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Publication numberUS4183226 A
Publication typeGrant
Application numberUS 05/816,434
Publication dateJan 15, 1980
Filing dateJul 18, 1977
Priority dateJul 18, 1977
Publication number05816434, 816434, US 4183226 A, US 4183226A, US-A-4183226, US4183226 A, US4183226A
InventorsStanley R. Moore
Original AssigneeFreeze Sleeves Of America, Inc.
Export CitationBiBTeX, EndNote, RefMan
External Links: USPTO, USPTO Assignment, Espacenet
Refrigerated beverage holder
US 4183226 A
Means for chilling and insulating a canned or bottled beverage such as beer including a cylindrical sleeve of reusable refrigerant disposed within an insulative beverage can holder and displacing the annular "dead air" cavity between a beverage can situated therein and the side walls of the holder. The reusable refrigerant is a substance which may be frozen in conventional refrigerator freezers whereby the refrigerant in a frozen state will chill and keep chilled beer or the like disposed therewithin. In this manner, a beverage may be quickly chilled whether initially refrigerated or not and while being consumed out of doors. Moreover, the chilled temperature is normally unachieveable in conventional refrigerators and is especially not maintainable for any length of time in conventional "dead-air" insulative holders.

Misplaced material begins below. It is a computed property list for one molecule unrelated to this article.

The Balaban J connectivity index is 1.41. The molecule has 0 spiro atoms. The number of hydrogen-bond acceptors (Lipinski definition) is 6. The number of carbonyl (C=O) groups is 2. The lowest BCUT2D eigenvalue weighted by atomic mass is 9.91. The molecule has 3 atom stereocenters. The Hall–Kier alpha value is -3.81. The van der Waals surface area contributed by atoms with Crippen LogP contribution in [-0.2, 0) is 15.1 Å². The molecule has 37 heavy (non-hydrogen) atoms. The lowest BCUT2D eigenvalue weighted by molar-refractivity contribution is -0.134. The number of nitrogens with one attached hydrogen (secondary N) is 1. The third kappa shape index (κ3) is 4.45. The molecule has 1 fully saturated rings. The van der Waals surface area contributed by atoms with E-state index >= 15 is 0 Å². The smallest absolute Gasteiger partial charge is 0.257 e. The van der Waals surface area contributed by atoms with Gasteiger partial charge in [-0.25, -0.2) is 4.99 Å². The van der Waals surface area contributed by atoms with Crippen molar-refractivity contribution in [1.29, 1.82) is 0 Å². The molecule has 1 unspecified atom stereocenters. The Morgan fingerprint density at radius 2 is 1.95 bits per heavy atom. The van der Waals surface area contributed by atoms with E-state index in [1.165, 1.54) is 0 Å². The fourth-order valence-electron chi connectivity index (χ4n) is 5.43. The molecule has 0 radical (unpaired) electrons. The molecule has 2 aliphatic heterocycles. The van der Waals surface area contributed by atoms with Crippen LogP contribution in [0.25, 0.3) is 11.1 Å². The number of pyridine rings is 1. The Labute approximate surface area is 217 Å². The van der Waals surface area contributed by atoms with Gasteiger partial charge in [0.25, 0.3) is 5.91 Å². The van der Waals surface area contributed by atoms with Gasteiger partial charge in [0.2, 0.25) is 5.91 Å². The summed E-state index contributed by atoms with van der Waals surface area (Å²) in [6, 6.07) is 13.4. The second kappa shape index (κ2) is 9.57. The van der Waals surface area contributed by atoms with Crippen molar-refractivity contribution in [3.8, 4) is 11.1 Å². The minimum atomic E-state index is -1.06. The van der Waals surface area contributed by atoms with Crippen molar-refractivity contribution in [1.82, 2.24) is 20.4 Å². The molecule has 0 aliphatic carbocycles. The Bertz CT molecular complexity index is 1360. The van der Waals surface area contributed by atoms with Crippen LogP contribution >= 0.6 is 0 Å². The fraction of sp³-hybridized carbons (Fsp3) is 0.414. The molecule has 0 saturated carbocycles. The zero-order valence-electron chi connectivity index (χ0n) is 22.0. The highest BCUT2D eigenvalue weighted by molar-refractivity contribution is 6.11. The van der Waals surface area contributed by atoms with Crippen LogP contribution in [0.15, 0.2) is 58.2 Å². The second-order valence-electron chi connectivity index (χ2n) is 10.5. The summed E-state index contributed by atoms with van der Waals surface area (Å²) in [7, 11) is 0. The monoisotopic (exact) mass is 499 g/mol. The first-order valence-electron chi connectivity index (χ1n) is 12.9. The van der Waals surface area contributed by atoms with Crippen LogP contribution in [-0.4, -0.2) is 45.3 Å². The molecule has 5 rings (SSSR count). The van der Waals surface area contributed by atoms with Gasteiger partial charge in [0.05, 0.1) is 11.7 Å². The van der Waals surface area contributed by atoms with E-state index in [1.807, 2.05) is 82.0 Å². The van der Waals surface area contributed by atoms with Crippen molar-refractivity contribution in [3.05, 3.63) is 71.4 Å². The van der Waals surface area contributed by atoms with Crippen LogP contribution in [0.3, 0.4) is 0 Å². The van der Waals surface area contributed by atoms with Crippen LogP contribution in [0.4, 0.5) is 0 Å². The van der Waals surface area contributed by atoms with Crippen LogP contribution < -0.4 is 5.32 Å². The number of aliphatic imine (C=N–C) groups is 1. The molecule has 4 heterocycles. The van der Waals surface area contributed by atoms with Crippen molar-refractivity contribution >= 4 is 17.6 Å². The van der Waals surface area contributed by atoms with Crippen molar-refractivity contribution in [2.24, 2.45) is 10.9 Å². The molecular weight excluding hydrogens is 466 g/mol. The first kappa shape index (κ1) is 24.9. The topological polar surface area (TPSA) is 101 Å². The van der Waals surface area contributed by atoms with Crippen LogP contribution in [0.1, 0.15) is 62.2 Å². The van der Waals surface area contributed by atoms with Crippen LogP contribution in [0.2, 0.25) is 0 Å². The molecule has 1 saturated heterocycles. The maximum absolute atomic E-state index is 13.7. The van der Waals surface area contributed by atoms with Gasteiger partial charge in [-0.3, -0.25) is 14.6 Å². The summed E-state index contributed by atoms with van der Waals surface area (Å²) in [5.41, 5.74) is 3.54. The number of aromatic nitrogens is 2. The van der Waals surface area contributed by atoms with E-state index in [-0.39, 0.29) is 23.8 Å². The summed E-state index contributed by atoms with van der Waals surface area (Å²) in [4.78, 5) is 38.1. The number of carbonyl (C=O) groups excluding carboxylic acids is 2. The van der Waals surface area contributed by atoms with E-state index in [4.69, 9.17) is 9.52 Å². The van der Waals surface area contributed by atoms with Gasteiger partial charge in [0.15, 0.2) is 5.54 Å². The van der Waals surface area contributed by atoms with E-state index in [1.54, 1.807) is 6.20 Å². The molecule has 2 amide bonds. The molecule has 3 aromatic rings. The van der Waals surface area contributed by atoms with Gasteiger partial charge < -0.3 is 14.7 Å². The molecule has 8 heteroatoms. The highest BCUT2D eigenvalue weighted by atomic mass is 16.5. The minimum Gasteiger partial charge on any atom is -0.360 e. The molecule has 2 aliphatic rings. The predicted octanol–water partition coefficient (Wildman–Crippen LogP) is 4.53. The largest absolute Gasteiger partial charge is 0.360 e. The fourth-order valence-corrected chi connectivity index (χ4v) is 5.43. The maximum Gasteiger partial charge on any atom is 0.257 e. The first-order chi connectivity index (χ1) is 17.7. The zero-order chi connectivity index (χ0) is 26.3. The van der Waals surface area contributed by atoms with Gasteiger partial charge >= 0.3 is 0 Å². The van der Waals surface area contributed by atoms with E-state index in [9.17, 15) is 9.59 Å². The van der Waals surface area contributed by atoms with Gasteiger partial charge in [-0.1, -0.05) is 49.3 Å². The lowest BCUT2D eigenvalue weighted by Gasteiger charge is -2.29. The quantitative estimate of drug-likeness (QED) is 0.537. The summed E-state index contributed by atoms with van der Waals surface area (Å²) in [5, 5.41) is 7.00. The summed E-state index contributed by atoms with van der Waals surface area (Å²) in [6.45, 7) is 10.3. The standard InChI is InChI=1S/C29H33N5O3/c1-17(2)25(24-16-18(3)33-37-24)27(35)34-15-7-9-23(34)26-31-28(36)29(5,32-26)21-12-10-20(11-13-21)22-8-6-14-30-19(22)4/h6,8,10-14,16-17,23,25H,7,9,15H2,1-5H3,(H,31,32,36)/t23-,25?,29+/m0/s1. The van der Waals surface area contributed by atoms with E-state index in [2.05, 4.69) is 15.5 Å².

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What is claimed is:
1. A structure for holding a beverage container and chilling the contents during consumption, comprising:
a cylindrical cup closed at one end and open at the other for receiving a beverage container, said cup being slightly greater in diameter than a beverage container to be received;
a broad, relatively thin walled bag having a seal around its edges;
a freezable fluid filling said sealed thin walled bag;
a plurality of transverse seams between opposing walls of said bag, said seams extending parallel to one another and each transverse seam intersecting an edge seam at each and thereof to form said bag into a plurality of elongate sealed sections, said bag being folded along transverse seams into a cylindrical configuration and received into said cylindrical cup to conform to the outside walls of a beverage container placed into the cup for chilling of the beverage when said fluid is frozen.